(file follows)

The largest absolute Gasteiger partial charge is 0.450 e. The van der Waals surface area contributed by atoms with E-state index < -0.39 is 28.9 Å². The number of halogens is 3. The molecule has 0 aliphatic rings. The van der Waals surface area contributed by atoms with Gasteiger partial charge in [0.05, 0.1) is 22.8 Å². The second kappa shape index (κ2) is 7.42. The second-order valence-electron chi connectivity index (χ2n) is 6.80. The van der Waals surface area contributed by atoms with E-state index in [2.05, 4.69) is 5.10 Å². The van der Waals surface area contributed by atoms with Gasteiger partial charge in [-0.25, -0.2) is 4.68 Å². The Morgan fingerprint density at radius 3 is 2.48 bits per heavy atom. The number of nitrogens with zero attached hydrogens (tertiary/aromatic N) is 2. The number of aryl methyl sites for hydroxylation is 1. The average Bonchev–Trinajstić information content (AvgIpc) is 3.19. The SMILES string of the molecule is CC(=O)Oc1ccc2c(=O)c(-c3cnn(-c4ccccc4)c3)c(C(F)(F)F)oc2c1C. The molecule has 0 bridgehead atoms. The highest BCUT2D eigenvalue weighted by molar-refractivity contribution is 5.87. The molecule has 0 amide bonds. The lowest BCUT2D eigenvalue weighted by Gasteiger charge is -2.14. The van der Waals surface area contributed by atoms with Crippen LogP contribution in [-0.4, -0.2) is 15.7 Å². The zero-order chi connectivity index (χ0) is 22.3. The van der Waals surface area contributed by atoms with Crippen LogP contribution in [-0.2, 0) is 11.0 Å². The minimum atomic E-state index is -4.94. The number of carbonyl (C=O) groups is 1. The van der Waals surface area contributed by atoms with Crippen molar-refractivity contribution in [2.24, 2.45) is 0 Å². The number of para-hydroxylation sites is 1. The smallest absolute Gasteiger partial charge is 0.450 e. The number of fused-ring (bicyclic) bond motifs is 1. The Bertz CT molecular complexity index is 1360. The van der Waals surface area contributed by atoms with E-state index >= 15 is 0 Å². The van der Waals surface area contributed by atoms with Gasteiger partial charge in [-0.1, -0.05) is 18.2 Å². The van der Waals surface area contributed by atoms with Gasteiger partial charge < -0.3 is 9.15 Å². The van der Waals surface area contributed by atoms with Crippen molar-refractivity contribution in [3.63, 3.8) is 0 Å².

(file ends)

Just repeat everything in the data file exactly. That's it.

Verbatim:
The largest absolute Gasteiger partial charge is 0.450 e. The van der Waals surface area contributed by atoms with E-state index < -0.39 is 28.9 Å². The number of halogens is 3. The molecule has 0 aliphatic rings. The van der Waals surface area contributed by atoms with Gasteiger partial charge in [0.05, 0.1) is 22.8 Å². The second kappa shape index (κ2) is 7.42. The second-order valence-electron chi connectivity index (χ2n) is 6.80. The van der Waals surface area contributed by atoms with E-state index in [2.05, 4.69) is 5.10 Å². The van der Waals surface area contributed by atoms with Gasteiger partial charge in [-0.25, -0.2) is 4.68 Å². The Morgan fingerprint density at radius 3 is 2.48 bits per heavy atom. The number of nitrogens with zero attached hydrogens (tertiary/aromatic N) is 2. The number of aryl methyl sites for hydroxylation is 1. The average Bonchev–Trinajstić information content (AvgIpc) is 3.19. The SMILES string of the molecule is CC(=O)Oc1ccc2c(=O)c(-c3cnn(-c4ccccc4)c3)c(C(F)(F)F)oc2c1C. The molecule has 0 bridgehead atoms. The highest BCUT2D eigenvalue weighted by molar-refractivity contribution is 5.87. The molecule has 0 amide bonds. The lowest BCUT2D eigenvalue weighted by Gasteiger charge is -2.14. The van der Waals surface area contributed by atoms with Crippen LogP contribution in [-0.4, -0.2) is 15.7 Å². The zero-order chi connectivity index (χ0) is 22.3. The van der Waals surface area contributed by atoms with Crippen LogP contribution in [-0.2, 0) is 11.0 Å². The minimum atomic E-state index is -4.94. The number of carbonyl (C=O) groups is 1. The van der Waals surface area contributed by atoms with Crippen molar-refractivity contribution in [2.24, 2.45) is 0 Å². The number of para-hydroxylation sites is 1. The smallest absolute Gasteiger partial charge is 0.450 e. The number of fused-ring (bicyclic) bond motifs is 1. The Bertz CT molecular complexity index is 1360. The van der Waals surface area contributed by atoms with E-state index >= 15 is 0 Å². The van der Waals surface area contributed by atoms with Gasteiger partial charge in [-0.1, -0.05) is 18.2 Å². The van der Waals surface area contributed by atoms with Gasteiger partial charge < -0.3 is 9.15 Å². The van der Waals surface area contributed by atoms with Crippen molar-refractivity contribution in [3.63, 3.8) is 0 Å².